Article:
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By Ken Rosenthal | August 3, 1998
KANSAS CITY, Mo. -- Jesse Orosco has never met Hoyt Wilhelm, the all-time leader in games pitched. But he talks to the Hall of Famer in a way that Cal Ripken never did to Lou Gehrig."
SPORTS
By Buster Olney and Buster Olney,Sun Staff Writer | September 13, 1995
Several weeks ago, Jesse Orosco mused over his career, expressing the hope that sometime, before he retired, he would get some chances to finish some games. He loved saving games when he pitched for the New York Mets.Lo and behold, Orosco has been given that opportunity; on the night Cal Ripken played in his 2,130th consecutive game, Orosco picked up his first save in almost two years, and last night he saved the Orioles' 6-5 win over Boston before 40,282 at Oriole Park.Mark Smith's bloop single scored Harold Baines with the winning run with two outs in the seventh inning, and the Orioles staved off elimination for one more night (the magic number for the inevitable is one)
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By Buster Olney and Buster Olney,Sun Staff Writer | May 4, 1995
In a way, Orioles reliever Jesse Orosco said yesterday, the question about whether Ricky Bones scuffs the ball will help the Milwaukee pitcher.Orosco played with Bones the last three seasons. "Whether he did or not," Orosco said, "we'll probably be like, 'What can he come up with now?' . . . It'll be in our minds, and give us something else to think about."Orosco has firsthand experience in this mind-game stuff. He used to fool around with a knuckleball when playing catch with teammates, and last year before he made his last appearance of spring training, Brewers manager Phil Garner told Orosco to mix in a knuckleball or two against Oakland.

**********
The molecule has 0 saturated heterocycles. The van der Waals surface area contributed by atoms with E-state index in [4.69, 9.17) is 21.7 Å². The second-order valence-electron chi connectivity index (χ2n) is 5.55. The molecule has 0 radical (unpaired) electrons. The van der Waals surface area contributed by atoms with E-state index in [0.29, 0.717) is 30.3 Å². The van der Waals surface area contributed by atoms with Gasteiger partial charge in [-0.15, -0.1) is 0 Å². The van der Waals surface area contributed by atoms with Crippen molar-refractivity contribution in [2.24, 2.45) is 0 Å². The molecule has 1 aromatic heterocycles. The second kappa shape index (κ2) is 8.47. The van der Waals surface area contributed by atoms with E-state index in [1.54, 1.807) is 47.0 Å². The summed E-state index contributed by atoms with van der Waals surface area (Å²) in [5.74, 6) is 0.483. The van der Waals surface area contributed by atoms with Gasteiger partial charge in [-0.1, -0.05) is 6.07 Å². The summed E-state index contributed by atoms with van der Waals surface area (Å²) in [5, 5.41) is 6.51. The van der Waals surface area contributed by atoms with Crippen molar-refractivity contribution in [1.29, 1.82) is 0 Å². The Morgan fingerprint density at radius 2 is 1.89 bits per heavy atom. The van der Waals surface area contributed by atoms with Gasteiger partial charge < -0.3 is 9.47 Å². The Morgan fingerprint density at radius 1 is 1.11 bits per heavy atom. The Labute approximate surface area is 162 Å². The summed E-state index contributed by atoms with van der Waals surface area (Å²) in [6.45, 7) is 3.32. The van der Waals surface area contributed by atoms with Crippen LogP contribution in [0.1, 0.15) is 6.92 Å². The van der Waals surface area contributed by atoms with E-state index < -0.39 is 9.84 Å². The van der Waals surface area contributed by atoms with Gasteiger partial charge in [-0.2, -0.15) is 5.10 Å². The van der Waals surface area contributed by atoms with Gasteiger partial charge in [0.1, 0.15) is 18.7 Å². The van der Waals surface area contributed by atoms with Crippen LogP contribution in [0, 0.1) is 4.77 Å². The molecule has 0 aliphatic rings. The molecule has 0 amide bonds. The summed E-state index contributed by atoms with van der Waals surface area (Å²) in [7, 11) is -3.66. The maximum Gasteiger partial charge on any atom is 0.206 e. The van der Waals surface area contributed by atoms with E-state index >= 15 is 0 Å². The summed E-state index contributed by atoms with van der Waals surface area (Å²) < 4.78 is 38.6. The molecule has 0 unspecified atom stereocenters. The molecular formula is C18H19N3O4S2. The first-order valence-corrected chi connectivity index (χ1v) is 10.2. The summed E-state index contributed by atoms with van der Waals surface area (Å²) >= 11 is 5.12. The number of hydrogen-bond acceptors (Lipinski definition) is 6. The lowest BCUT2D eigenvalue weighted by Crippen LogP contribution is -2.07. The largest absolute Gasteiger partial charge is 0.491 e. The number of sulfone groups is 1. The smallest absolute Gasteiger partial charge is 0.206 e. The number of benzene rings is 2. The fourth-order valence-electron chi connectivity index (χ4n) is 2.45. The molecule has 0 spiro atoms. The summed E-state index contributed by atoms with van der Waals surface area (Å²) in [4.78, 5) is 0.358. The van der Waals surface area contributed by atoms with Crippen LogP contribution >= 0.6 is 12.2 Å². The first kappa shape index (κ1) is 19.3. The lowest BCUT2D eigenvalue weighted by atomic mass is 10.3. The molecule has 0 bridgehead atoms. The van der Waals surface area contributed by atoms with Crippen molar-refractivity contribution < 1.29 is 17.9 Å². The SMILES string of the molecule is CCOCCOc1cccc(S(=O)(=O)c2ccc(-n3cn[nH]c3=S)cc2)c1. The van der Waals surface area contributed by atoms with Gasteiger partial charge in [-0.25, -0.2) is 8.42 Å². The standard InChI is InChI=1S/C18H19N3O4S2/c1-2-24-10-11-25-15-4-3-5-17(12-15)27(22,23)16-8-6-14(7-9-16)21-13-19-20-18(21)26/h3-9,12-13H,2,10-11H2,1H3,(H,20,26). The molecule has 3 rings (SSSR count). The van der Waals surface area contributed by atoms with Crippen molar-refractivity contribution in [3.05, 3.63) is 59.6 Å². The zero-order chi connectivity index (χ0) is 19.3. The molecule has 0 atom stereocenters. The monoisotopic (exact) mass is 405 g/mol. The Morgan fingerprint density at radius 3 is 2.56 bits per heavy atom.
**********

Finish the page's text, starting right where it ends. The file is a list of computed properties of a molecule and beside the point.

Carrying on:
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By Buster Olney and Buster Olney,Sun Staff Writer | September 13, 1995
Several weeks ago, Jesse Orosco mused over his career, expressing the hope that sometime, before he retired, he would get some chances to finish some games. He loved saving games when he pitched for the New York Mets.Lo and behold, Orosco has been given that opportunity; on the night Cal Ripken played in his 2,130th consecutive game, Orosco picked up his first save in almost two years, and last night, he saved the Orioles' 6-5 win over Boston, before 40,282 at Oriole Park.Mark Smith's bloop single scored Harold Baines with the winning run with two outs into the seventh inning, and the Orioles staved off elimination for one more night (the magic number for the inevitable is one)
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By Joe Strauss and Joe Strauss,SUN STAFF | December 11, 1999